How do you bring ideas to life?

You can describe me as someone who is very visionary. I like presenting my ideas to like minded people and getting their support. I believe in the sense of community when I have ideas, so attending conferences and participating in interviews like this is something valuable to me.

What’s one trend that excites you?

The ideas that come up daily through the development of our sustainable community in Panama always excites me. That is why I love students who attend immersions in our village. Just when I think that something is already a done deal, they always come up with more ways to create environmental-friendly and sustainable living ideas in the areas of generating energy, building homes and agriculture.

What is one habit of yours that makes you more productive as an entrepreneur?

I think what makes any person a successful entrepreneur is believing in oneself. If you believe in yourself and can find other like-minded people who can support you, you will ultimately succeed. The rest is just background noise.

What advice would you give your younger self?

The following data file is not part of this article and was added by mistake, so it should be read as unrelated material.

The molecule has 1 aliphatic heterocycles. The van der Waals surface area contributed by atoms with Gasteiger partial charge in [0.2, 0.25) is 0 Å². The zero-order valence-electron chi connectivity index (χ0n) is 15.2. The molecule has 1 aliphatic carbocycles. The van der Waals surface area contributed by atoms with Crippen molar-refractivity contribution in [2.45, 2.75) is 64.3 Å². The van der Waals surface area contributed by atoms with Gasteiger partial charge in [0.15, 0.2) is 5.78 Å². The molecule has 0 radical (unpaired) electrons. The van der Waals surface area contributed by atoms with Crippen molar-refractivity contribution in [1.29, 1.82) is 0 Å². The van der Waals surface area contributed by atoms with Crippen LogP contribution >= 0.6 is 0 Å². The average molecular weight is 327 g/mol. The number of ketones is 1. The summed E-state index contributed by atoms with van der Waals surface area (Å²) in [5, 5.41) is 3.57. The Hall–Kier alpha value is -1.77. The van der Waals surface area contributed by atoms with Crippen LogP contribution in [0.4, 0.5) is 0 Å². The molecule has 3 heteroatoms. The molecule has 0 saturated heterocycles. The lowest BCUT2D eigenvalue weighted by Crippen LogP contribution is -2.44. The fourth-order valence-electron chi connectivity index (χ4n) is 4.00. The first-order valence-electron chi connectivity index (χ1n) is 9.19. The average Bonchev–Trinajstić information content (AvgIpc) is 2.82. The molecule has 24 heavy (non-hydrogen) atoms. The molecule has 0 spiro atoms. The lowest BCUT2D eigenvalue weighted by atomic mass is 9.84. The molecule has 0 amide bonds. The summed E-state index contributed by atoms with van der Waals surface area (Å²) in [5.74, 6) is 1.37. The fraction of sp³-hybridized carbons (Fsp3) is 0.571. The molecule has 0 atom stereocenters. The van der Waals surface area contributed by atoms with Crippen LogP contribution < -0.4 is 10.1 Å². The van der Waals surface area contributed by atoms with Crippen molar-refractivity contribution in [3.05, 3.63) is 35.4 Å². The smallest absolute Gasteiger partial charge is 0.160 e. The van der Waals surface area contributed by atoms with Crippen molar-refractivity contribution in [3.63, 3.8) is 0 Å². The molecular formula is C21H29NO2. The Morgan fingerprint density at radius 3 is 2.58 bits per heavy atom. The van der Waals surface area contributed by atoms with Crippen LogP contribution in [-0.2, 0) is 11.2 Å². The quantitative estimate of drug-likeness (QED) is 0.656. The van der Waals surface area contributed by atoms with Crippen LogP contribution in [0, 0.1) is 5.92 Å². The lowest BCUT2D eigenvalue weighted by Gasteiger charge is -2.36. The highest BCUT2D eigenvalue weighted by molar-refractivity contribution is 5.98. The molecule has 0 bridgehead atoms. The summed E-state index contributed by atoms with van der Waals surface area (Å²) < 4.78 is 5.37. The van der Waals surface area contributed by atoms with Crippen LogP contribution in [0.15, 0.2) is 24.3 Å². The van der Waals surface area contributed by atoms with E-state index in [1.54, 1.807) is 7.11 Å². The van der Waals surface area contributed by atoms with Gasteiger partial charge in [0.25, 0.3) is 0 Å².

To always think out of the box. When I was young, I went through a phase where I thought I always had to tread on the known path. I realized later on that you don’t always have to take the same road, you can create your own and that’s what makes the journey worth it.

Tell us something that’s true that almost nobody agrees with you on?

Some people might not believe that a fully sustainable village is possible. However, that is what is happening in Panama right now, we are creating that vision that seemed impossible for others to comprehend. When you have a good idea, you have to pursue it even if others believe otherwise.

As an entrepreneur, what is the one thing you do over and over and recommend everyone else does?

Never stop learning. As an entrepreneur you must always learn to be dynamic, to adapt to changes and be open to ideas that other people create.

What is one strategy that has helped you grow your business?

In order to succeed, I had to find the right people. Finding the right people meant going to the places where they are. By going through environmental and sustainability conferences, I was able to find people who share the same passions making our communities a better place to live in, not just for ourselves but for the planet. You have to be at the right place to get the support you need.

What is one failure you had as an entrepreneur, and how did you overcome it?